Archive for December, 2012

Stay Away!

December 24, 2012

I must have a very guilty conscience!

I went next-door over to my daughter and son-in-law’s house to borrow a little honey and a few other items I was out of to save having to make an extra trip to the store. No one was home. As I was about to leave with my little stash of pilfered goodies, I noticed four opened bottles of wine on the counter. I thought to myself, “They won’t mind if I pour myself a little drink.”

As I reached over in the direction of the bottles a can sitting right in front of the wine suddenly let loose a smelly whiff of spray all over the counter—and when I quickly withdrew my hand it sprayed again! It startled the living daylights out of me!

Standing back a safe distance, I squinted to read the label on the can. It said, “STAY AWAY!” I immediately assumed it was a prank—a gag gift that someone gave to my son-in-law to keep thieves like me from helping themselves to the wine. That is how my mind works.

Then a few seconds later I glanced up at the refrigerator door and saw a note that said, “Days without pee on the counter: 2.”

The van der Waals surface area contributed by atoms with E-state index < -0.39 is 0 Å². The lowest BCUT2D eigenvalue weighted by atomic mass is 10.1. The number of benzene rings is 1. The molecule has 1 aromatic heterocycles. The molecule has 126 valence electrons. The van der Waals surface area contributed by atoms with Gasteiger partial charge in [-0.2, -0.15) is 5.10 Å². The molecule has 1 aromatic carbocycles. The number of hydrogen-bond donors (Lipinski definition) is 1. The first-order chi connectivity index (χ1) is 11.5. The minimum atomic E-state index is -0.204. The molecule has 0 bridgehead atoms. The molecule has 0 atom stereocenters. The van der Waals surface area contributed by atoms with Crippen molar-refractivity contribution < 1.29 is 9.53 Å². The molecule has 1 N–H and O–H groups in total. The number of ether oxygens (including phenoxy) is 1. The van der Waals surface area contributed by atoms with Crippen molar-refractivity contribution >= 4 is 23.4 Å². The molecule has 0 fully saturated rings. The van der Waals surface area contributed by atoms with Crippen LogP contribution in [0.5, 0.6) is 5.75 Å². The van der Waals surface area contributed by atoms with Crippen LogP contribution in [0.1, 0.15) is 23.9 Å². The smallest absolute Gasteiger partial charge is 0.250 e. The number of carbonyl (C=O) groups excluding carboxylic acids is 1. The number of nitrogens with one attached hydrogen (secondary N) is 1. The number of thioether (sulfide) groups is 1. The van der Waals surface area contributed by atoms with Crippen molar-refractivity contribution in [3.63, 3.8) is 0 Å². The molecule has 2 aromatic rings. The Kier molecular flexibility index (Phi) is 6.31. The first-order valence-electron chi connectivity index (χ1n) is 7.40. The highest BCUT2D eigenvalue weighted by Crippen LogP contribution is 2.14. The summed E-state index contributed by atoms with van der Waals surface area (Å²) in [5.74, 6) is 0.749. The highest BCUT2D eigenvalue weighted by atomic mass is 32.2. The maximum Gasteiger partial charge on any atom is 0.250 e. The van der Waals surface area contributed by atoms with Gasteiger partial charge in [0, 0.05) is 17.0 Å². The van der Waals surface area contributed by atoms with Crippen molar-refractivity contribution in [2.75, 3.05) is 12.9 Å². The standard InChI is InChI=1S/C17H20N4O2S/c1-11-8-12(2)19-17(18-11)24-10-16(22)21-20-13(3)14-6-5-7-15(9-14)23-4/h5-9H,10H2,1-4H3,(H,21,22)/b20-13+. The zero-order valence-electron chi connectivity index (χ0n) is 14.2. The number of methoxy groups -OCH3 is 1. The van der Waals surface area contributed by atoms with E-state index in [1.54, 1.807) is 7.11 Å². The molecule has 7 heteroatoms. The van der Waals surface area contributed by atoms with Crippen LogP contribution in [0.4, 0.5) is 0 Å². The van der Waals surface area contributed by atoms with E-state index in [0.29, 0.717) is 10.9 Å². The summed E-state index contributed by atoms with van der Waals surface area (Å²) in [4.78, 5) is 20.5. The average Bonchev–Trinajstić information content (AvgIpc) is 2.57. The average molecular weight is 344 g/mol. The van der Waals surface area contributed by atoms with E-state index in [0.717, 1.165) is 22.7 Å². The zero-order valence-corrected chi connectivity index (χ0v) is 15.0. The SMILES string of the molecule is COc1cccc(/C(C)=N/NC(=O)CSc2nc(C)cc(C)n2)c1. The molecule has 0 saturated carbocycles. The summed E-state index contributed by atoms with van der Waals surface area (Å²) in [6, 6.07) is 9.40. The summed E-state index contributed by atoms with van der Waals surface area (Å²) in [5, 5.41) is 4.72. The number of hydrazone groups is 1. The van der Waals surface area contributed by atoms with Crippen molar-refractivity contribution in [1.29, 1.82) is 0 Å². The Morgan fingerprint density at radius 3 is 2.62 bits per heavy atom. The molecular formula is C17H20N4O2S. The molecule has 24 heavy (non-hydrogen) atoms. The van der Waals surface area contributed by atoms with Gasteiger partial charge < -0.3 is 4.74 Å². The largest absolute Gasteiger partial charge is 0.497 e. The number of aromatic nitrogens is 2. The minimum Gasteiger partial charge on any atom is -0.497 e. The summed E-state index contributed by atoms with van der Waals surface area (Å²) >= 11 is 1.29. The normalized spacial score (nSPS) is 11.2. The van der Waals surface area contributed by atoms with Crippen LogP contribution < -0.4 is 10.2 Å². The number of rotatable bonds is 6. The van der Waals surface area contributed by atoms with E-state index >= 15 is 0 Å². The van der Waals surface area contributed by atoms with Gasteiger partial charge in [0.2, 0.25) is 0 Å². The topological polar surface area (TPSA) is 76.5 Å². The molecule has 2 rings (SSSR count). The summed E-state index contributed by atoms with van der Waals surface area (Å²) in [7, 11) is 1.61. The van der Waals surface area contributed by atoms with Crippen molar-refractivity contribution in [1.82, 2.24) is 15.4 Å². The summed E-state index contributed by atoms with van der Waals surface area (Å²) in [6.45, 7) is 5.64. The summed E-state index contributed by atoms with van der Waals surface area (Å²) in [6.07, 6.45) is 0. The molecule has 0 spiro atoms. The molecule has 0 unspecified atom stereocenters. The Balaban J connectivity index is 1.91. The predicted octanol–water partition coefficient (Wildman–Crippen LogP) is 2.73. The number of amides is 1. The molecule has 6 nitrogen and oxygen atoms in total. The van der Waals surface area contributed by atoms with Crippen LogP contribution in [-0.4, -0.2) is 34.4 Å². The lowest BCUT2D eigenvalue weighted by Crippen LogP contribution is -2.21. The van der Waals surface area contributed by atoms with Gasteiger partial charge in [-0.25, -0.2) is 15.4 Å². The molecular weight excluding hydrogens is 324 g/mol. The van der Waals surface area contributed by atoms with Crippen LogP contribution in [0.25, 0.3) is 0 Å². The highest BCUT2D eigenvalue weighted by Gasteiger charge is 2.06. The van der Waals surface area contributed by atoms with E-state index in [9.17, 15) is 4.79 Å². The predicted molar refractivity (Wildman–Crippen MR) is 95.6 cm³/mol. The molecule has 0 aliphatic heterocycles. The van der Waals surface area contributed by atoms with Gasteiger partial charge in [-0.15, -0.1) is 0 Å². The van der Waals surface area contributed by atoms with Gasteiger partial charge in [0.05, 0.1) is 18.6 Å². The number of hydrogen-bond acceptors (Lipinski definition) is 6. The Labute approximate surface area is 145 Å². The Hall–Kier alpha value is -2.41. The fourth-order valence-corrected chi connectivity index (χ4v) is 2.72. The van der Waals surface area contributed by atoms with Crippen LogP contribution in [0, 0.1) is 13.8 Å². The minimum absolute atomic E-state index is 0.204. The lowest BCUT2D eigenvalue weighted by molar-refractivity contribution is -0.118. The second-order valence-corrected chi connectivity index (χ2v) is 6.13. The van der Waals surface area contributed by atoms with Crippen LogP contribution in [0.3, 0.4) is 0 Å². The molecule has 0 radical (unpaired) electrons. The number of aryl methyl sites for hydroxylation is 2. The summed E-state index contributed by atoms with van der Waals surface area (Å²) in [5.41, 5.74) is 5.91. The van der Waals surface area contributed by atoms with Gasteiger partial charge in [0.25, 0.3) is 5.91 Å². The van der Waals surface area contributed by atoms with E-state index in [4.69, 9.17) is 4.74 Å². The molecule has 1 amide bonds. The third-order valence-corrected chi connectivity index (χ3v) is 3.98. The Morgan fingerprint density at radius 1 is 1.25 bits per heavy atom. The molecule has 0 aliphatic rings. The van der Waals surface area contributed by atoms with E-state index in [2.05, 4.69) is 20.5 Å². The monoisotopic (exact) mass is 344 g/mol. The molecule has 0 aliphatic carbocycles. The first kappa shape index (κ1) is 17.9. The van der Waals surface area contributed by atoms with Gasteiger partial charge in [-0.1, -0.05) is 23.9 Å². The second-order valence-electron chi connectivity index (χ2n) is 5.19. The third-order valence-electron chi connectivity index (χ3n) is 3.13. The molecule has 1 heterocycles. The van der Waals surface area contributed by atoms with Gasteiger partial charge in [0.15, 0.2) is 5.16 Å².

And then I remembered my daughter telling me a few weeks ago that one of their cats occasionally took a notion to pee on the counter.

So then the rational, logical part of my brain kicked in. I positioned myself near the back of the can (not wanting to get sprayed in the eye) and squinted to read the small print: “Stay Away Motion-Activated Pet Deterrent.” There was a picture of a bad cat on the label.

Aha! So it wasn’t a mother-in-law deterrent after all! I reasoned that if I carefully reached for the wine from the direction of the back of the STAY AWAY can, I wouldn’t activate the sensor. I carefully pushed one of the bottles off to the side (having no idea how sensitive these pet sensors are) and poured myself a half cup of Honeymoon wine. . .

Stick with Honey: A Doga Writing Memoir

December 23, 2012

Four years ago, on the Friday before Christmas . . .

“Against the assault of laughter, nothing can stand.”
–Mark Twain